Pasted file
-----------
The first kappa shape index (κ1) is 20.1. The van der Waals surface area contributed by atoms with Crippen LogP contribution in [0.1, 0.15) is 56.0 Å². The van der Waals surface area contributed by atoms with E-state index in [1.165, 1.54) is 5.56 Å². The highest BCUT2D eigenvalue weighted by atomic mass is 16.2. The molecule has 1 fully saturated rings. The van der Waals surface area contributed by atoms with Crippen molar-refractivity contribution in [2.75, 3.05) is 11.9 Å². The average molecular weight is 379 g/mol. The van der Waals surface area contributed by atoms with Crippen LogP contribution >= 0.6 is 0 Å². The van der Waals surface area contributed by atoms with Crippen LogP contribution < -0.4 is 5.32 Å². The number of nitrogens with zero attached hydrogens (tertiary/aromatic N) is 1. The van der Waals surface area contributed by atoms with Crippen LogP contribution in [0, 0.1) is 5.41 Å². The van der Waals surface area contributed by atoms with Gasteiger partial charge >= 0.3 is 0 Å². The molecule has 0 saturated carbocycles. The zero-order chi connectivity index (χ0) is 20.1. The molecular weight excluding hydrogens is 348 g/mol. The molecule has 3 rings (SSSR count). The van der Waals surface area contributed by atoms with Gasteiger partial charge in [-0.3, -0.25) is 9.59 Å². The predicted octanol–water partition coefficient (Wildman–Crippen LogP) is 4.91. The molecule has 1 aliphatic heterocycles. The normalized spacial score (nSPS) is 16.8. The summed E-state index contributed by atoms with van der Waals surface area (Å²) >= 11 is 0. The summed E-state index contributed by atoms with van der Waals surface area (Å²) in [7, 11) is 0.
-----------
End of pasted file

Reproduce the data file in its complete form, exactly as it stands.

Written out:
The first kappa shape index (κ1) is 20.1. The van der Waals surface area contributed by atoms with Crippen LogP contribution in [0.1, 0.15) is 56.0 Å². The van der Waals surface area contributed by atoms with E-state index in [1.165, 1.54) is 5.56 Å². The highest BCUT2D eigenvalue weighted by atomic mass is 16.2. The molecule has 1 fully saturated rings. The van der Waals surface area contributed by atoms with Crippen molar-refractivity contribution in [2.75, 3.05) is 11.9 Å². The average molecular weight is 379 g/mol. The van der Waals surface area contributed by atoms with Crippen LogP contribution >= 0.6 is 0 Å². The van der Waals surface area contributed by atoms with Crippen LogP contribution < -0.4 is 5.32 Å². The number of nitrogens with zero attached hydrogens (tertiary/aromatic N) is 1. The van der Waals surface area contributed by atoms with Crippen LogP contribution in [0, 0.1) is 5.41 Å². The van der Waals surface area contributed by atoms with Gasteiger partial charge >= 0.3 is 0 Å². The molecule has 0 saturated carbocycles. The zero-order chi connectivity index (χ0) is 20.1. The molecular weight excluding hydrogens is 348 g/mol. The molecule has 3 rings (SSSR count). The van der Waals surface area contributed by atoms with Gasteiger partial charge in [-0.3, -0.25) is 9.59 Å². The predicted octanol–water partition coefficient (Wildman–Crippen LogP) is 4.91. The molecule has 1 aliphatic heterocycles. The normalized spacial score (nSPS) is 16.8. The summed E-state index contributed by atoms with van der Waals surface area (Å²) >= 11 is 0. The summed E-state index contributed by atoms with van der Waals surface area (Å²) in [7, 11) is 0.